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Meeting a need

Written By: - Date published: 10:05 am, March 9th, 2012 - 25 comments
Categories: debt / deficit, Parliament, prisons, transport - Tags:

Can anyone tell me why the Nats are spending $300m to build and $36m pa to run a 960-bed PPP prison when there are 2000 spare beds in the system and prisoner numbers are projected to fall? Or why Joyce is cutting a dirty ‘convention centre for pokies’ deal when international convention numbers are falling? Or why they’re spending $1b a year on low BCR highways when vehicle numbers are falling?

It occurs to me that the Nats are booking $6b of waste on highways in the next 6 years – that’s where the asset sales proceeds are going.

25 comments on “Meeting a need ”

  1. ghostwhowalksnz 1

    Beware of graphs that start in April 10 for prison bed numbers. Youll find double bunking has created the current gap.

    This is the same graph created in Dec 2009
    http://corrections.govt.nz/__data/assets/image/0020/433415/Prison-population-graph.jpg

    Quite a different picture?

    • bbfloyd 1.1

      so the government propaganda that is stating that the crime rate is falling is bullshit then?

      • infused 1.1.1

        Crime Rate != Prison population.

      • ghostwhowalksnz 1.1.2

        “crime rate ” is whatever you want it to be.
        They definitely have changed what’s in the statistics and who counts them. Its more a function of the type of society and the numbers in the relevant age groups. The forecast in 1999 for 2009 ended up being 20% more than expected , about 2000. There is no real reason to think it will be any different in 2019.

  2. Foreign Waka 2

    Simple answer – jobs for the boys and profits for friends.

  3. Clashman 3

    Because with increasing unemployment and inequality and the slow but sure reduction in Police numbers the plan is all going to come together nicely. More crap copied from the US no doubt.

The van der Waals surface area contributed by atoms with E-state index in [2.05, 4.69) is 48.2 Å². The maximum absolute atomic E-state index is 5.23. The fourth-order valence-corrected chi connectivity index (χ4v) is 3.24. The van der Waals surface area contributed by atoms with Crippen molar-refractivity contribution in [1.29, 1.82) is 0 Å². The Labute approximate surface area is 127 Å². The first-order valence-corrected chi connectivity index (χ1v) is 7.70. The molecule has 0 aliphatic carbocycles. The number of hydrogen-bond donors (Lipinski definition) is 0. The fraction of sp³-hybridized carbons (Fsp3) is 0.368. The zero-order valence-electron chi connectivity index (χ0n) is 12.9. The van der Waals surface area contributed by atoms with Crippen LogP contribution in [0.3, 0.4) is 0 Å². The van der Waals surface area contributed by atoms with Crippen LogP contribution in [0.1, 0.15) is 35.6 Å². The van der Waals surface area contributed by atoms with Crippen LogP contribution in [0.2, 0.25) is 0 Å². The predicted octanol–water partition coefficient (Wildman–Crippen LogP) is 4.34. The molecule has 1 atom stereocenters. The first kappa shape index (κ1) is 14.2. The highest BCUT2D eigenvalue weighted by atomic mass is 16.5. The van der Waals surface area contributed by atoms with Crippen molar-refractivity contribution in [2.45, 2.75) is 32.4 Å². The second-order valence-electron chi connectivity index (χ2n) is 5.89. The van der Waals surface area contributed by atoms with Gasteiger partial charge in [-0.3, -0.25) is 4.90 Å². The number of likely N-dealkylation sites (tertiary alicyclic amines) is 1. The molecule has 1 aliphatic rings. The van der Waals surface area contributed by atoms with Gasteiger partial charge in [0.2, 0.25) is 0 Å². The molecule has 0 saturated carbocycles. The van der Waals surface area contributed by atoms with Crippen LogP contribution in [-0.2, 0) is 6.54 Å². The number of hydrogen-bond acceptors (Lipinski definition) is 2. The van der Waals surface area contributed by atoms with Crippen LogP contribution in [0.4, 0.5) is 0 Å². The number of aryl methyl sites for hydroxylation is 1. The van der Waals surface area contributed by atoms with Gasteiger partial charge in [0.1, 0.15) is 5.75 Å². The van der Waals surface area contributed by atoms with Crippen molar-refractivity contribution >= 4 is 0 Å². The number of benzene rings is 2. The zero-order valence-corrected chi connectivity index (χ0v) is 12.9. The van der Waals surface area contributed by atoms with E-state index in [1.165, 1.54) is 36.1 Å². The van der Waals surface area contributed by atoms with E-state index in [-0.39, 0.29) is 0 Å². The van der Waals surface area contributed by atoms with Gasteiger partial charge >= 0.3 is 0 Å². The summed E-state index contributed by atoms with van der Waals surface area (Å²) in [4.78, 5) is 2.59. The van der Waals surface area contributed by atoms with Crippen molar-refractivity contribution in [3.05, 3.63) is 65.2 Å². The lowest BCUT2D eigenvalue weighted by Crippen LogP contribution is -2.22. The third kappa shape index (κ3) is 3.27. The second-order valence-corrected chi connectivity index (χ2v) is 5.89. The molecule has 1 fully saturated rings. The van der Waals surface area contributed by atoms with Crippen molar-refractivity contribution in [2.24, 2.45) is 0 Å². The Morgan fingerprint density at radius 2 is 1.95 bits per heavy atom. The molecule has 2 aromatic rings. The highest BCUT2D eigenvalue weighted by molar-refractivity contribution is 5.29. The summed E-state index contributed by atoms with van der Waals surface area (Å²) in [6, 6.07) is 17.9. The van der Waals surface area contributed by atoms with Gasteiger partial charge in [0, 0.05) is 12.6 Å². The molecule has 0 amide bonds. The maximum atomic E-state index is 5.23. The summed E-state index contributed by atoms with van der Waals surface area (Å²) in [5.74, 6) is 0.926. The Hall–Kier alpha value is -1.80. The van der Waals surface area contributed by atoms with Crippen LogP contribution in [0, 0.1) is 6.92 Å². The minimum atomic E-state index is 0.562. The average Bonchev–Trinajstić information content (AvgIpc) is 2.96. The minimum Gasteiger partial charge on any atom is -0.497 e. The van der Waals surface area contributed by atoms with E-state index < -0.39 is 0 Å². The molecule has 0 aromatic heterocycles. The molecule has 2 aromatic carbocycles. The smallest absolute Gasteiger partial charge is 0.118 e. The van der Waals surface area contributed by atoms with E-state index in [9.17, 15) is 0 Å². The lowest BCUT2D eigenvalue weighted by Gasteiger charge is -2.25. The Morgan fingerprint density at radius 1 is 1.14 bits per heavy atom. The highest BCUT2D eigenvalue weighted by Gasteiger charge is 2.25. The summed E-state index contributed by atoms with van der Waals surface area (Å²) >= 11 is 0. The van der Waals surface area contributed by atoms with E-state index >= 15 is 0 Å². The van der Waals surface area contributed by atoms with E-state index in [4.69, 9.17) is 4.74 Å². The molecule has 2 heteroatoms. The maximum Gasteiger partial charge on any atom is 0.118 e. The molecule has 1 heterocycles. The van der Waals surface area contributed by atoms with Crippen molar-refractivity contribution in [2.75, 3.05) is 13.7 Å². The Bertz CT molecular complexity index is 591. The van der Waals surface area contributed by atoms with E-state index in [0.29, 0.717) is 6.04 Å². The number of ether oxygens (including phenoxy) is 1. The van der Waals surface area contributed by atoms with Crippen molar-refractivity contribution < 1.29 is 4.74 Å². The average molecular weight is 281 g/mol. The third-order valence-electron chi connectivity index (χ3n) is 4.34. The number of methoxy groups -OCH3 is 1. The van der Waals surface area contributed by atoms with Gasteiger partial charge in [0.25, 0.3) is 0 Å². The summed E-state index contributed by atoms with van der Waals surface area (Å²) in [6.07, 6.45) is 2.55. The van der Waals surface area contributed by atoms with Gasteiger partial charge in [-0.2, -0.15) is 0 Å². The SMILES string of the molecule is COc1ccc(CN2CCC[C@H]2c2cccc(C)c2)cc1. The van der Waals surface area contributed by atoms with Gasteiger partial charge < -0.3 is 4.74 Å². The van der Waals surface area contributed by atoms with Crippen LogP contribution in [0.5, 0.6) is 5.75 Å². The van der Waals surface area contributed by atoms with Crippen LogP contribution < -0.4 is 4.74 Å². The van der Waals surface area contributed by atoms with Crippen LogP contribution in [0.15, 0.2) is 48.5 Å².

“Human rights organizations, as well as political and social ones, are condemning what they are calling a new form of inhumane exploitation in the United States, where they say a prison population of up to 2 million – mostly Black and Hispanic – are working for various industries for a pittance. For the tycoons who have invested in the prison industry, it has been like finding a pot of gold. They don’t have to worry about strikes or paying unemployment insurance, vacations or comp time. All of their workers are full-time, and never arrive late or are absent because of family problems; moreover, if they don’t like the pay of 25 cents an hour and refuse to work, they are locked up in isolation cells”

    http://www.globalresearch.ca/index.php?context=va&aid=8289

    Im sure we will see this sort of stuff too;
    http://www.forbes.com/sites/walterpavlo/2011/08/12/pennsylvania-judge-gets-life-sentence-for-prison-kickback-scheme/

  4. Every new development coming out of this government just makes me feel more and more disgusted. Amoral, unscrupulous neoliberal capitalists the lot of them.

    • aerobubble 4.1

      National ignore liberty while they make life and happiness harder for everyone.

  5. Olwyn 5

    One could say that the problem with slavery, from an amoral capitalist point-of-view, is that it costs more to keep a slave than it does to pay someone a pittance. Slaves, however, are more reliable than workers who are paid a pittance. With private prisons you have your answer: you get your reliable slaves and the government pays for their keep.Evil no longer comes with excuses or future promises – it is now treated like business as usual.

  6. Kotahi Tane Huna 6

    Private prisons are a perfect candidate for nationalisation without compensation. The ferals who own them have been implicated in some of the most corrupt and disgusting practices in US “judicial” history.

  7. Rusty Shackleford 7

    No, no, no, no, no,no. You just don’t understand. It’s all stimulus. The target of the stimulus is irrelevant. We could pay people to dig holes and then pay other people to fill them in again. It would be even better if we printed the money to pay for it. Simple.

    • shreddakj 7.1